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Dogma: The Review
Don't ask why I don't sleep - I honestly couldn't tell you. I try to sleep, I really do - I have a compulsory workshop at 10:15am - i.e. in 4 hours. I don't expect I'll go to sleep before then. If I do, I'm going to sleep through the thing, that's for sure. And I want to talk to Vicky before she goes home. Or perhaps it's best if I don't - I have a funny feeling I know what I'm going to say, and it's not going to help anybody here...

So anyway, it's 4am, and I'm wondering what to do. So I think "Hey, I'll watch Dogma again". So I did. I feel I can now review it, so that's just what I'll do... Be warned, there are spoilers here. But since the film doesn't rely on suspense or plot twists so much, it's kinda OK :o)

Firstly, who the hell saw Linda Fiorentino's character as the heroine of the story? She was an incidental character - a plot device that enabled the end to transpire as it did. By no means was she an important character at all - there was nothing there. Sure, if you're a female, you might be able to identify with her, but I sure wasn't, and that's unusual. In films, I can generally identify with the heroine, but this one managed to pass me by. The four heroes in this film were Ben Affleck, Matt Damon, Jason Lee and Chris Rock, playing Bartleby, Loki, Azrael and Rufus respectively. So let's discuss....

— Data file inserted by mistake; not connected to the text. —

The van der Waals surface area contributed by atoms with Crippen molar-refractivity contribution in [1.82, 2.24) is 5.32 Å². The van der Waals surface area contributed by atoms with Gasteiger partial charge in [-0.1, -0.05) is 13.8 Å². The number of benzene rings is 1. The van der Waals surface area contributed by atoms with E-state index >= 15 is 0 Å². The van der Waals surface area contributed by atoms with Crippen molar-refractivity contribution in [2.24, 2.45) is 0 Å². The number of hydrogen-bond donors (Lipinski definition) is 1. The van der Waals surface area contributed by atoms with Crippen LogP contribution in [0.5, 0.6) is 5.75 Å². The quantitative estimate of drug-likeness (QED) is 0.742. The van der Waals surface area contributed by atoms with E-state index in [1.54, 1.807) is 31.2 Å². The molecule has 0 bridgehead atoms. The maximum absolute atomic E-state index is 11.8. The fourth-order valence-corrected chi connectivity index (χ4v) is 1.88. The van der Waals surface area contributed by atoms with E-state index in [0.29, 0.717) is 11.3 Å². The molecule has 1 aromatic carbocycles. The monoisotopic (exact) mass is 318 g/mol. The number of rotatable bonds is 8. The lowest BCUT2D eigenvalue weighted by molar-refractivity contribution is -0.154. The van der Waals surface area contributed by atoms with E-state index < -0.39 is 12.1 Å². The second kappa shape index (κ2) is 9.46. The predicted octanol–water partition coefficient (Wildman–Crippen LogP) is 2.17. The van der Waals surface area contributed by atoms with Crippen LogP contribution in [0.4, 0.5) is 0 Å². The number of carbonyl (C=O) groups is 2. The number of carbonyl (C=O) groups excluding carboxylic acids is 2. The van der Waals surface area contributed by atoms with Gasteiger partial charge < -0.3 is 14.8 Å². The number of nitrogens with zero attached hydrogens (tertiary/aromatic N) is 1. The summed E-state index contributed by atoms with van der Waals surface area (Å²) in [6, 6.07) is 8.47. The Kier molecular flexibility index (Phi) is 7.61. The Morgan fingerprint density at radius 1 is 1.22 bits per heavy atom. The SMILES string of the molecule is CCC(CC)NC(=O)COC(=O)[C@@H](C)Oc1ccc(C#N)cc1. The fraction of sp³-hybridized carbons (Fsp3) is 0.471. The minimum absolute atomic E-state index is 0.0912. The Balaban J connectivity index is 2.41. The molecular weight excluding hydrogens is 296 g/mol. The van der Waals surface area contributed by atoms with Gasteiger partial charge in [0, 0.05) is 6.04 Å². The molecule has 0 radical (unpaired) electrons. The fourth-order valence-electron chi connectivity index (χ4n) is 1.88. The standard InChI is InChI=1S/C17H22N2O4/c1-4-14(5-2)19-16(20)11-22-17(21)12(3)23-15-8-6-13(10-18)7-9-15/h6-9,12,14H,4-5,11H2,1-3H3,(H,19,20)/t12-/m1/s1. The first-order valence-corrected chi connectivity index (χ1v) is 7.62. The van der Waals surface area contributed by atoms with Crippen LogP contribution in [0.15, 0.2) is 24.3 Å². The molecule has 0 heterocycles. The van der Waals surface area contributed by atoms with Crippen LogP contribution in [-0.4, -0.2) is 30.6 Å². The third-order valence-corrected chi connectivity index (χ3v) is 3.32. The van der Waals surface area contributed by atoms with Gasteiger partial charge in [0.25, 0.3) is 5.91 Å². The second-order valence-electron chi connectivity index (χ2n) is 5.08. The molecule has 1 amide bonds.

Affleck and Damon play two exiled angels, with a genuine complaint against God. They have been poorly treated, and feel they have been more than justly punished for their (minor) transgressions, and as such want to go home. The characters are played convincingly and (to my mind) compassionately. Once more, the sheer chemistry between Matt Damon and Ben Affleck comes through, and interaction between the two characters is top class. They are truly the Chandler and Joey of films. Their fates trouble me somewhat - it looks like a plot hole to me. If they get into heaven, then God is proven wrong and the universe ends. However, both characters appear to be repenting of their actions when they meet their fates - this suggests to me that they go to heaven. The more compelling character Loki (Matt Damon) certainly ought to get in - he seems to me to be genuinely acting in a morally correct way at the end. In addition, as he stated previously in the film, he is unable to harm anybody who doesn't deserve it - even his executions of numerous people can be passed off as being just.

The third character that I would associate with being a hero is that of Jason Lee. He plays the demon Azrael, another character to have fallen foul of God's wrath without (in my opinion) sufficient reason. His motives in the movie seem fair to me, and as such, he's another character I empathise with. Perhaps it's just me who thinks ending the universe in order to get out of Hell is justified, but heck, so be it....

Other characters.... Well, I like Chris Rock's character Rufus, but not enough to talk much about him. I felt he was one of the heroes of the story. Silent Bob was also very groovy. Alan Rickman is the master of dead-pan, in my opinion - some of the sarcasm he delivers in that film is pure class, it really is. I seem to have spoken more about the male characters, but that's because frankly the female characters in the film were uninspiring and dull. The acting was great, the execution was marvelous, but the characters themselves were just naff, frankly.